Peachy

 

peachy pie 2

 

It’s been a crazy few weeks around here.  Bryan has been finishing up a HUGE project for an art exhibition opening shortly—huge in physical scale, and in time invested, etc.  It took over his life, and then started to encroach on mine too.  Many things I’d been planning to work on got put to the back burner, until finally near the install date I was doing nothing besides helping get ready, unless the other thing had an already-agreed-upon-in-writing due date, and even then not too much was happening.

I’ve been cooking a lot though.  It’s the kind of situation where logically it would make sense to just make a big pot of soup and eat it for the whole week.  But, it’s my absolute favorite time of year for eating.  All the ingredients for ratatouille are sitting there, fresh and glowing, at the growers’ market, and it would be make me feel much more deprived not to cook them and eat them.  And it turns out, not surprisingly, when I’m not spending my creative energy on other projects, I end up experimenting more with food and making up recipes.  And, when Bryan is burning lots of extra calories working on huge sculptures all day, he’s more excited about having dessert, and any time I’m stressed I definitely want dessert.  Any two weeks in which we ate two of these pies can’t be that bad.

Although things evolve and change, and I’ve been excited to have so much fiber stuff to share lately, I wouldn’t want recipes to disappear entirely from this space, so here you go.  I’ll be back soon with a little more about the sculpture project & the exhibition (which is really pretty cool) and maybe even one more recipe.  But for now:

 

Weekday Peach Pie with Nut Crust

(adapted from various bits of the Joy of Cooking)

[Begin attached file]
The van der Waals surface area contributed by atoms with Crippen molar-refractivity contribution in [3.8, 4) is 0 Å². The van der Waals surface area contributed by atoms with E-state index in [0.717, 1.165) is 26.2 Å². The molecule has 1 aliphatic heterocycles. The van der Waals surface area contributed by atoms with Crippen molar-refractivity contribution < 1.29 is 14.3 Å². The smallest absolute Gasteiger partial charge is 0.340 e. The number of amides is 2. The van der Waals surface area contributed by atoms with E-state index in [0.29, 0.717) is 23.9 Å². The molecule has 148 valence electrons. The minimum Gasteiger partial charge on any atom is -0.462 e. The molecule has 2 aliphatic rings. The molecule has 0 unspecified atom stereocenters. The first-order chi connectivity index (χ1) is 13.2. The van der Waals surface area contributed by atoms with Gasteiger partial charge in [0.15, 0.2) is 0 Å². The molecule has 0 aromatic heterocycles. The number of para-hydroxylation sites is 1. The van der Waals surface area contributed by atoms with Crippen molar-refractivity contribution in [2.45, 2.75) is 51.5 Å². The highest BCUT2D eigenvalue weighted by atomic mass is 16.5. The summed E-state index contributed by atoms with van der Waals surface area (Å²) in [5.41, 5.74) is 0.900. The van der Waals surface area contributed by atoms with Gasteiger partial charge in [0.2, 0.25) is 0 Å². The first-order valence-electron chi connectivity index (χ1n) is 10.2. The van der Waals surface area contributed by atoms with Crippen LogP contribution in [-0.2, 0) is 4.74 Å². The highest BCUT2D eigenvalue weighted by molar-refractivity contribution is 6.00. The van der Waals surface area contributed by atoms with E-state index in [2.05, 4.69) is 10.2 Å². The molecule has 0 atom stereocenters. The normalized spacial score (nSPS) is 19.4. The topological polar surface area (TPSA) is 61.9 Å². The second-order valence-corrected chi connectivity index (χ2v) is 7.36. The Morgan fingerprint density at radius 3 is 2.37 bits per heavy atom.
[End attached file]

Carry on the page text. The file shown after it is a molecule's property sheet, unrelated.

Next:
This isn’t a humongous Southern-Sunday-dinner peach pie, but instead one you can make if you just grab a few extra peaches at the market.  Pecans are my favorite for this crust, which is the same one I use for pumpkin pie in the fall, and just happens to be gluten free.  You can use other nuts that grow near you and/or you like, and it should work fine.

Preheat the oven to 375° F

Peach filling—put all this in a bowl:

1 1/2 lbs peaches (weighed whole), cut into 1/4″ thick slices.  (Freestone peaches are much easier to slice.)

1/4 cup sugar if your peaches are ripe and juicy, maybe a tablespoon or two more if they are firm and tart.

1 1/2 Tablespoons quick-cooking tapioca or cornstarch for thickening.  I ground the tapioca in a spice grinder to get finer grains, which I think I read about in an Alice Waters cookbook.

1 Tablespoon fresh lemon juice.

1/4 teaspoon almond extract (optional but I like it).

A small pinch of salt.

Stir up the filling and let it sit while you make the crust:

You can either put all these ingredients in the bowl of a food processor and pulse together, or grind the nuts first and then mix everything by hand.  Either way, don’t chop the nuts super fine, or the crust won’t have a lot of structure, a texture like coarse crumbs is good.